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Bike Fit: 3 Common Problems Our Fitters See

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By Reid Beloni
CTS Senior Coach
Retül Level 1 Fit Technician

We perform a lot of bike fits at our CTS training centers, and we have the opportunity to see a lot of cyclists at events and camps. Bike fit is more than a collection of angles and distances, and before we start measuring or moving anything it’s important to talk with the athlete and examine the bike they brought in. Here are three common problems we’re looking for, and that you should consider for yourself.

Good Pain vs. Bad Pain

Pushing through the pain is an attitude cyclists are all-too-familiar with. Toughness is at the root of cycling culture, and you don’t have to look hard to find images of cyclists gritting it out in incredibly adverse conditions. Generally, that toughness is a good thing. It’s what pushes athletes to train hard and get the most out of their potential.

When you are physically at your limit, it’s normal to experience physical pain and the urge to quit (or at least slow down). However, not all pain experienced on the bike is good or normal, and it’s important to know how to differentiate between good pain and bad pain. A good rule of thumb is that you generally suffer with good pain, while you suffer from bad pain.

Further defined, good pain generally has a consistent sensation across an entire muscle group or groups of muscles; primarily the main movers, like your quads, glutes, hamstrings and calves. While suffering with good pain, if I asked you where it hurt, you would tell me everywhere. You can almost always stop good pain by going easier.

Bad pain is acute; it can be a stabbing pain in a joint, at a direct point in a muscle, or at a point of contact to the bike. When suffering from bad pain, if I asked you where it hurt, you could likely put a finger on it.  You usually can’t stop bad pain by going easier. You usually have to get off the bike, stretch, rest, ice, or take medication.

If you keep riding with good pain, prescribed appropriately and balanced with rest, you’ll get faster. If you keep riding with bad pain, a few things might happen. First, the quality of your training sessions will diminish. Perceived effort at a given intensity will increase. If you go harder and exacerbate bad pain, you will likely cut your workout short.

Next, the riding frequency will suffer. If every pedal stroke hurts, you’ll reach a point where you choose not get on your bike.  It’s a major red flag when you don’t want to ride because it’s going to hurt.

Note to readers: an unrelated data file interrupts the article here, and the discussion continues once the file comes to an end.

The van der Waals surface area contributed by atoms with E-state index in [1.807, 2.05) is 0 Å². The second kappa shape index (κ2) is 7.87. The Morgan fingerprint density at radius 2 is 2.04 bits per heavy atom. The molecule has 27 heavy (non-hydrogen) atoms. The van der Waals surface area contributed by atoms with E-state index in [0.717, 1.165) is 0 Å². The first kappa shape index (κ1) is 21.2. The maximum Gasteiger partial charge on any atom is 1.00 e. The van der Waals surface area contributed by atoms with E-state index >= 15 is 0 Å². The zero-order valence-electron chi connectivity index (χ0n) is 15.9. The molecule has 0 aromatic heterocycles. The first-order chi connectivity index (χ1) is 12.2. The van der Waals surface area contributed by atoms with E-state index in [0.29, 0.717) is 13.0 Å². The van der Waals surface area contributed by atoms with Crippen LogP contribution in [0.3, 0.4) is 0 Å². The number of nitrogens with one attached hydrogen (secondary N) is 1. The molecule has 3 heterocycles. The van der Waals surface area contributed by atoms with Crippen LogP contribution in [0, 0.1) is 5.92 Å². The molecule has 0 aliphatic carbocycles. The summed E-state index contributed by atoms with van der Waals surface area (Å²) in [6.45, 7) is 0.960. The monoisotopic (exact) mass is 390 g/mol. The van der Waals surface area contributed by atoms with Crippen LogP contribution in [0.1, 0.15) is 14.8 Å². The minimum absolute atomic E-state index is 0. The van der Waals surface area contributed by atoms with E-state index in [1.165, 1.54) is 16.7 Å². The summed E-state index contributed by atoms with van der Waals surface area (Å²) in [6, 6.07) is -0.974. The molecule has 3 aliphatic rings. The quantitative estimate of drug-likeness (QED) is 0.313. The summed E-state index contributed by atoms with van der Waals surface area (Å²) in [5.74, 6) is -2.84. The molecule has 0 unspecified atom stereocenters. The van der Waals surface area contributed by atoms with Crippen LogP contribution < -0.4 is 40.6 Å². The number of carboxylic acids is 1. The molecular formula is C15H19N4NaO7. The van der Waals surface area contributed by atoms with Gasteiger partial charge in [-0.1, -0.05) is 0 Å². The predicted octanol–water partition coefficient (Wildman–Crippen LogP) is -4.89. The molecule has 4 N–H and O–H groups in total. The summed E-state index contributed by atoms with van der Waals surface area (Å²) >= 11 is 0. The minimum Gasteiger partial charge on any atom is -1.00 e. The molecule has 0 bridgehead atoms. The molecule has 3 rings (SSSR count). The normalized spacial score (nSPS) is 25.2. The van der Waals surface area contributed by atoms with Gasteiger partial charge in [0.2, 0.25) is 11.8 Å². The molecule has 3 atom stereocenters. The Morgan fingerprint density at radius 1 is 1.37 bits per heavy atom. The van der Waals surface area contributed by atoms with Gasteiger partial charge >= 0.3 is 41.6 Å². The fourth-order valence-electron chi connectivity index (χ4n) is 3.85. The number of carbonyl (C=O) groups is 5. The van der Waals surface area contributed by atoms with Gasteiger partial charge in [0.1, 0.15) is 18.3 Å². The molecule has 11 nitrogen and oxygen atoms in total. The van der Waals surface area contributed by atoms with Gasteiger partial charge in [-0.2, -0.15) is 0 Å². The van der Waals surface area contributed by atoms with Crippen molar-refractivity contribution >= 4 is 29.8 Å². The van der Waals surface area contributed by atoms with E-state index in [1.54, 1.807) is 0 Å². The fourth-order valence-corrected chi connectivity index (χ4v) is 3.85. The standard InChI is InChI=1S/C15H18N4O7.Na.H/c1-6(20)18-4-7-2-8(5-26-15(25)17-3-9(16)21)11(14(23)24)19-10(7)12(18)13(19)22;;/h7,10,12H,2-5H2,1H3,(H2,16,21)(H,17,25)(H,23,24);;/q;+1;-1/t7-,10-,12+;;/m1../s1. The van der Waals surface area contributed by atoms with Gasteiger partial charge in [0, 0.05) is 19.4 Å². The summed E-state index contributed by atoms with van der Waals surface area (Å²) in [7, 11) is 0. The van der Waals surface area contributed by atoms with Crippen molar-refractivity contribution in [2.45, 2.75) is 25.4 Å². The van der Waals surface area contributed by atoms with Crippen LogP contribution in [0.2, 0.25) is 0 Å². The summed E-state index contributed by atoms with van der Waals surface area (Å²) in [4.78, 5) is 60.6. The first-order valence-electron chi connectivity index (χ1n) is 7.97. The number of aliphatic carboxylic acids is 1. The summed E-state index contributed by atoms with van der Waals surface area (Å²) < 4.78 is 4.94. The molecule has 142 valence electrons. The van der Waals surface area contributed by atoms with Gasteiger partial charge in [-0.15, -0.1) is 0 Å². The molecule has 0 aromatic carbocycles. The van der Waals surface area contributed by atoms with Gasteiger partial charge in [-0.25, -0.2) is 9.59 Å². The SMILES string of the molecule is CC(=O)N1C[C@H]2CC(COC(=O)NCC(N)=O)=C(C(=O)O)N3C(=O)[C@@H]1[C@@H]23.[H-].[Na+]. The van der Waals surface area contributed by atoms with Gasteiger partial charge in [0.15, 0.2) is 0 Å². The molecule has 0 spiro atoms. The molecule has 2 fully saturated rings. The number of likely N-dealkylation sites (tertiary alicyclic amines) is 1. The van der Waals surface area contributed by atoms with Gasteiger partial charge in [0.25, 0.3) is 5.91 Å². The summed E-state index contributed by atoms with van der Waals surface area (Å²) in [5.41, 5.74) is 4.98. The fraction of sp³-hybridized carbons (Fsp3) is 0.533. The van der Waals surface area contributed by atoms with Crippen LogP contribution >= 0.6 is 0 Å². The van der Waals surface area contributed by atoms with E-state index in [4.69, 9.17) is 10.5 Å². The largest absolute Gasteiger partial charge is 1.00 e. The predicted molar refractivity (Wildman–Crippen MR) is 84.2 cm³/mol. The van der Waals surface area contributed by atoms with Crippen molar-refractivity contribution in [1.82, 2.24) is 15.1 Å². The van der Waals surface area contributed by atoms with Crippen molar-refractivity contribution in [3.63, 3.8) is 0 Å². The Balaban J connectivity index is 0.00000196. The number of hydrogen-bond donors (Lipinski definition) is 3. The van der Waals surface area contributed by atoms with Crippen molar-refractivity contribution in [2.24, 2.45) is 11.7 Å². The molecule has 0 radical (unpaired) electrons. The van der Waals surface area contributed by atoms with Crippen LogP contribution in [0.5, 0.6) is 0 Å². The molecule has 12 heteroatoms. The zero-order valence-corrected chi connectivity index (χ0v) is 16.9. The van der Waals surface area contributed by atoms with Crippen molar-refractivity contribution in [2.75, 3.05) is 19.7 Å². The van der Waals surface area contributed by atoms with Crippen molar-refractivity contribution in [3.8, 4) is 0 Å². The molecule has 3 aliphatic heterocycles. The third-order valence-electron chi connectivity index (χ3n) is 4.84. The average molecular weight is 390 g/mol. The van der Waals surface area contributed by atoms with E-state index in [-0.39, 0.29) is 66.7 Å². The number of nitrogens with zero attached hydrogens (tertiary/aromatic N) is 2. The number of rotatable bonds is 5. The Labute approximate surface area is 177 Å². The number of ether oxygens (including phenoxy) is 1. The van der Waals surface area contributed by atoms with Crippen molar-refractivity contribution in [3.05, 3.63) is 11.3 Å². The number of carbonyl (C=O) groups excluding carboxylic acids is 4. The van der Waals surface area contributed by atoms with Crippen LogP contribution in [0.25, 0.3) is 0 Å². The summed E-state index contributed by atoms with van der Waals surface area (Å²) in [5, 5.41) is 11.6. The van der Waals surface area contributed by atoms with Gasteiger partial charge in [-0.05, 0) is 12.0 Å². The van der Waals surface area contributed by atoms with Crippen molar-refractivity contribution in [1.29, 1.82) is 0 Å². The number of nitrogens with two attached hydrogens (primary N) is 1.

Lastly, bad pain won’t go away with determination and a tough guy (girl) attitude. It will likely get worse, or it’ll start to cause a cascade of other issues. When you compensate for pain in one area, you’ll start to overuse a different muscle or movement pattern, and then that will become a problem area.

Style over function

The next thing we see too much of is being more concerned about an image of what you should look like on a bike than what is actually right for you. I get it, looking the part is a part of the sport of cycling. There is nothing wrong with wanting to look like your favorite pro. But buy the team kit; don’t use their bike setups as inspiration for your own.

While some people choose bikes that are ideal for them, a lot of people are still making the major mistake of picking parts, accessories, and even fit based on a preconceived notion of what they want to look like. I see slammed stems on bikes with riders who have neck pain because they can’t reach the bars, and sore shoulders on riders whose bars are too wide because a friend said it would be better for their sprint. I see super cool custom saddles that color match the whole bike, and a rider who complains about their sex life. [Side note: pick a saddle that fits your anatomy, and your significant other will thank you.]

Worn-out and damaged gear

A lot of you out there are riding gear that should have been updated a long time ago.  Saddles break in, and then they break down. Personally, I’ve found there is a sweet spot for my favorite saddle model that starts a few months in and lasts 3-4 years. It starts a tad stiff, then we have a few good years together, but eventually it needs to be replaced.

As often as I see worn out saddles, I see straight-up damaged ones. I’ve done fits on people whose saddles have been bent from a crash a year earlier. Trust me, your pelvis does not like sitting with one side 5 mm lower than the other. My general advice would be to keep an eye on your equipment and take care of it.  Periodically check saddles, cleats, shoe insoles and outsoles, handlebars, bar tape and even hoods. Things that aren’t supposed to move sometimes do, and if it happens slowly you may not notice. When something doesn’t feel or look like it should, examine it, take it to a bike shop, and get it fixed or replaced.